Physical qualities

Bears have a strong presence – they are tall, they are well built and I imagine if you see them in the wild you’re probably going to be rather intimidated!  For me, the bear spirit animal is about stepping into your power, standing tall and standing your ground.

Other than mothers with their cubs, bears live alone.  Is this card a reminder that you need to retreat (into your cave for hibernation) and spend some time on your own?  Literally going within, taking space for introspection within your own cave or den which brings us back to…

Hibernation

Given that this is the first card in the earth “suit”, I think it’s important to think about the cycle of hibernation.  The bear spends spring to autumn in her active phase eating a lot of food, wandering the woods, mating and generally doing what bears do.  She’s out there living her life.

Next comes hyperphagia – lots and lots of eating and drinking and preparing the den.  This is followed by a transition period in which their bodies start to prepare for hibernation; metabolisms fall, heart rates fall and the bear becomes much more lethargic.

Then comes hibernation when the bear is in a dormant state, using her stores of fat as energy.  Changes from the transition period become more extreme with heart rates as low as 8 beats a minute (as opposed to 80-100 during the active phase).  The waste created through the “feeding” process, such as urea, is reused rather than being expelled.  It is during the hibernation period that eggs are fertilised (they are kept away from sperm until the bear knows she will have enough fat stores to ensure a successful pregnancy) and cubs are born in late January/early February.  It is probably this period of sleep and retreat that has resulted in bears being associated with the subconscious.  They do after all spend up to 100 days wandering the land of dreams.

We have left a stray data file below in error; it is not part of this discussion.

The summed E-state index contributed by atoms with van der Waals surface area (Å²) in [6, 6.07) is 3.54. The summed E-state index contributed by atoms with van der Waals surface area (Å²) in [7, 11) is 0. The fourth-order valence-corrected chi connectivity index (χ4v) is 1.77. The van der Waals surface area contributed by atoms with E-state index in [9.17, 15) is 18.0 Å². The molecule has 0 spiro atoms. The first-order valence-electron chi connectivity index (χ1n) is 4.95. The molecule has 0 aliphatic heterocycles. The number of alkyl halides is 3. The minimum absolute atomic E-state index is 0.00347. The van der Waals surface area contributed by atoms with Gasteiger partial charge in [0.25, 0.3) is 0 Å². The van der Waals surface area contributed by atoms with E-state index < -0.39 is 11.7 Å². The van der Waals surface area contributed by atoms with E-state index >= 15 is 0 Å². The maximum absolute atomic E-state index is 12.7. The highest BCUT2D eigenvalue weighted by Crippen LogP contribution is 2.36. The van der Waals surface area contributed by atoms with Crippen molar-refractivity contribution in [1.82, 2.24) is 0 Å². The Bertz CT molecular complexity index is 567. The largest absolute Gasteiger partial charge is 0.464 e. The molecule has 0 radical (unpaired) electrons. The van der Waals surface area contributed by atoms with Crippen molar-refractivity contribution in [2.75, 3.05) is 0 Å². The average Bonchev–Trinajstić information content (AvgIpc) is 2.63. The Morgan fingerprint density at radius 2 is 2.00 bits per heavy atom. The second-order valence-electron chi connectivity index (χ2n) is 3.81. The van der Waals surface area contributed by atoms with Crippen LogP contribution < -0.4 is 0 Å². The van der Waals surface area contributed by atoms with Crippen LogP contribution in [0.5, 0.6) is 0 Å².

There is a final phase, the bear does not just wake up one day and move into her active period.  This phase has been referred to as a waking hibernation and is when the transition activity is reversed.  Mother bears tend to be the last of the bears to venture back out.

It is this phase in the cycle, almost a rebirth, that I feel is particularly relevant to this card.  As the first card in the suit, the bear is emerging, starting her journey, and a natural place to start is the coming out of hibernation.  Perhaps at different times and different situations, I will relate this card more with another phase, listen and feel what is right for you, now.

Terri Windling has written about the bear, following her seasons of inward and outward, activity and rest, introversion and extroversion.  This idea of dualities has helped me think differently about my own periods of activity and rest.  All things have their time, to flow with this is much easier than to struggle against it:

“There is a perfect time for everything.  If the tulip surfaces in heart of winter, the bitter winds won’t give her a chance.” – Rebecca Campbell

Note: apparently, according to the wisdom of the internet, bears do not truly hibernate as there are specific conditions which are required for this however there is agreement that they do have a long winter sleep!


*For me, this card feels like it has a feminine energy and the messages I am taking are all related to the mummy bear.  Perhaps looking at the different sexes would give interesting depth to readings.